Publishers Weekly

"A powerful account of a nation 20 years later, still trying to recover from shocking genocide."

"Sundaram's talents show in his creation of an atmosphere of paranoia and dread.... A chilling account of reporters in danger that heightens awareness of the importance of a free press."
Kirkus Reviews

Product Details

  • Hardcover: 208 pages
  • Publisher: Doubleday (January 12, 2016)
  • Language: English
  • ISBN-10: 0385539568
  • ISBN-13: 978-0385539562
  • Product Dimensions: 5.7 x 1 x 8.5 inches
  • Shipping Weight: 1.6 pounds (View shipping rates and policies)
  • Average Customer Review: 4.4 out of 5 stars  See all reviews (21 customer reviews)
  • Amazon Best Sellers Rank: #93,501 in Books (See Top 100 in Books)

Customer Reviews

Top Customer Reviews

By Nathan Webster TOP 1000 REVIEWERVINE VOICE on December 20, 2015
Format: Hardcover Vine Customer Review of Free Product ( What's this? )
I had read this author's "Stringer," and what I didn't like about it was how the residents of the Congo often seemed distant from his narrative. Anjan Sundaram corrected that issue (of mine) for this book, and has brought the reader many clear portrayals of the Rwandans he worked with and tried to teach.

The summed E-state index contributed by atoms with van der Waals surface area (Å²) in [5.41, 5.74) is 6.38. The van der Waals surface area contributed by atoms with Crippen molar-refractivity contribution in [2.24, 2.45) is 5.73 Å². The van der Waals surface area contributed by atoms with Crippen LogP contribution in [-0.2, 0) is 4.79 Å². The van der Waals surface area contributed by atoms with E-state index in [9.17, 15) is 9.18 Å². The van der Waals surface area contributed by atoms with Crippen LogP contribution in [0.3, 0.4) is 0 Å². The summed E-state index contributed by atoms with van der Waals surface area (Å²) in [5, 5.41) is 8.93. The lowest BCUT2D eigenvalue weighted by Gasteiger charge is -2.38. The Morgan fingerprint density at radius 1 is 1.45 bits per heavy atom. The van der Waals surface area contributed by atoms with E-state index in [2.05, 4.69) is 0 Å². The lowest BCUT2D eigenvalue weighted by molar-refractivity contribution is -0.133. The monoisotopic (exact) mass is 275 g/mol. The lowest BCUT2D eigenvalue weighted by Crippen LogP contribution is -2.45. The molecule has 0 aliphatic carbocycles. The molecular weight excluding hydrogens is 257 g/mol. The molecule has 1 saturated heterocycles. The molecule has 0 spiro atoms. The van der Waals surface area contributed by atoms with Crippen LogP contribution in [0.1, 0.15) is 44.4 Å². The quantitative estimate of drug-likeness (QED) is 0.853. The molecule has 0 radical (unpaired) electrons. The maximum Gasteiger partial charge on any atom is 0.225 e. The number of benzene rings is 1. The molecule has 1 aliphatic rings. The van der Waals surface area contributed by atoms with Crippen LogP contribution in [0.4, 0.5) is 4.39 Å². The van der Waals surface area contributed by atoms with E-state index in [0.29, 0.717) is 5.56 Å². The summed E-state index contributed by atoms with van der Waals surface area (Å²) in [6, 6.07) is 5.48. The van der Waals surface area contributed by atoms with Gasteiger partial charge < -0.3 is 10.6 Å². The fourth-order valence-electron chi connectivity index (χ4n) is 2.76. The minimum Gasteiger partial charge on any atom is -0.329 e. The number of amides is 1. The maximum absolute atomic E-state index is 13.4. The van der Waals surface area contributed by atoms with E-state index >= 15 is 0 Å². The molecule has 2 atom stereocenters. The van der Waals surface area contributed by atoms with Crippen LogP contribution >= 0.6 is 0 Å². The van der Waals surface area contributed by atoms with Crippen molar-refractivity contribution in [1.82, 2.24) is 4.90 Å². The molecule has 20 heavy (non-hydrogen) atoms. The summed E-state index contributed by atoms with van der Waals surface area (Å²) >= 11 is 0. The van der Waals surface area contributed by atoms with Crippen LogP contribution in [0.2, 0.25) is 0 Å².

This is an interesting and grim story of Rwanda, which has recovered from the 1994 genocidal violence perhaps not as well as the western media likes to proclaim. Sundaram has presented an account of a nation ruled by a dictator interested in quashing dissent, especially any free press. There are spies, betrayals and threats on all sides. While there isn't the same kind of violence they faced before, the citizens face a constant undercurrent of threat. It is probably a primer into how North Korea was created - I'm not saying it's as bad as North Korea, but I can see the same compromises and willingness to avoid trouble that probably led the North Koreans to slide into dictatorship.

Sundaram tries to teach new journalists, funded by a grant, but is beset on all sides by government threats - not directly against him, but the people he cares about. He is just one man, and as you can expect, this does not have a happy ending.

My main complaint is the opposite of "Stringer." Here, I appreciated the up-close human connections, but what I didn't like was it felt almost like the story was all middle, with no beginning or end. While there's some historical context, I think a reader unaware of Rwandan history (and I barely am) will be a little lost at times. But - still an important story.
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Format: Hardcover Vine Customer Review of Free Product ( What's this? )